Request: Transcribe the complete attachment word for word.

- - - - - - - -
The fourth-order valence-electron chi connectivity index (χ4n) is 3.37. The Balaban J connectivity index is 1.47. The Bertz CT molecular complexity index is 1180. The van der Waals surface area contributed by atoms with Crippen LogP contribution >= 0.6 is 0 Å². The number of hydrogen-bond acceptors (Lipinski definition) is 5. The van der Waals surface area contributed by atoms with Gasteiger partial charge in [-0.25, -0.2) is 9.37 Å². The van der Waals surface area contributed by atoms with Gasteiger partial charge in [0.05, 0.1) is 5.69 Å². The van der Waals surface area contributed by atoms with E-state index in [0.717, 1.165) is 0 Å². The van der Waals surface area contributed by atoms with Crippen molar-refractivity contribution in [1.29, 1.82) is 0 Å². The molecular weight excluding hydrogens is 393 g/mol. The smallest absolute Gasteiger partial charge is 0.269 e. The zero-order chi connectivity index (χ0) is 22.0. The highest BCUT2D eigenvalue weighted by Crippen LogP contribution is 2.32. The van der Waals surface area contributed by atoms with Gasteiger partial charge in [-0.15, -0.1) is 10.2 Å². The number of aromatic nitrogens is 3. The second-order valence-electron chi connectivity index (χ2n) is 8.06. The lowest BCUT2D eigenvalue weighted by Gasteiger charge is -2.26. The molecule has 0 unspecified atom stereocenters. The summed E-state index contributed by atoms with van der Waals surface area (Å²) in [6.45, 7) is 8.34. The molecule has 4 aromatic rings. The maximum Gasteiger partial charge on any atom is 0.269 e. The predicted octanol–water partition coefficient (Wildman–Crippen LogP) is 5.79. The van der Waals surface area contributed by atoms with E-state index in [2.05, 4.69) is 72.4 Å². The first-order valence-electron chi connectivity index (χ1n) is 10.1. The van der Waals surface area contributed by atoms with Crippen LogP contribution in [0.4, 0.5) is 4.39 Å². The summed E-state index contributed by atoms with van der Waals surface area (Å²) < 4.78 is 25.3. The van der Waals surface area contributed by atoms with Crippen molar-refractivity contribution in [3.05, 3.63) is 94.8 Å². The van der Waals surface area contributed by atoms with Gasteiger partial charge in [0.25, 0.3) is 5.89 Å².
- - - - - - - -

The fourth-order valence-electron chi connectivity index (χ4n) is 3.37. The Balaban J connectivity index is 1.47. The Bertz CT molecular complexity index is 1180. The van der Waals surface area contributed by atoms with Crippen LogP contribution >= 0.6 is 0 Å². The number of hydrogen-bond acceptors (Lipinski definition) is 5. The van der Waals surface area contributed by atoms with Gasteiger partial charge in [-0.25, -0.2) is 9.37 Å². The van der Waals surface area contributed by atoms with Gasteiger partial charge in [0.05, 0.1) is 5.69 Å². The van der Waals surface area contributed by atoms with E-state index in [0.717, 1.165) is 0 Å². The van der Waals surface area contributed by atoms with Crippen molar-refractivity contribution in [1.29, 1.82) is 0 Å². The molecular weight excluding hydrogens is 393 g/mol. The smallest absolute Gasteiger partial charge is 0.269 e. The zero-order chi connectivity index (χ0) is 22.0. The highest BCUT2D eigenvalue weighted by Crippen LogP contribution is 2.32. The van der Waals surface area contributed by atoms with Gasteiger partial charge in [-0.15, -0.1) is 10.2 Å². The number of aromatic nitrogens is 3. The second-order valence-electron chi connectivity index (χ2n) is 8.06. The lowest BCUT2D eigenvalue weighted by Gasteiger charge is -2.26. The molecule has 0 unspecified atom stereocenters. The summed E-state index contributed by atoms with van der Waals surface area (Å²) in [6.45, 7) is 8.34. The molecule has 4 aromatic rings. The maximum Gasteiger partial charge on any atom is 0.269 e. The predicted octanol–water partition coefficient (Wildman–Crippen LogP) is 5.79. The van der Waals surface area contributed by atoms with E-state index in [2.05, 4.69) is 72.4 Å². The first-order valence-electron chi connectivity index (χ1n) is 10.1. The van der Waals surface area contributed by atoms with Crippen LogP contribution in [0.4, 0.5) is 4.39 Å². The summed E-state index contributed by atoms with van der Waals surface area (Å²) < 4.78 is 25.3. The van der Waals surface area contributed by atoms with Crippen molar-refractivity contribution in [3.05, 3.63) is 94.8 Å². The van der Waals surface area contributed by atoms with Gasteiger partial charge in [0.25, 0.3) is 5.89 Å².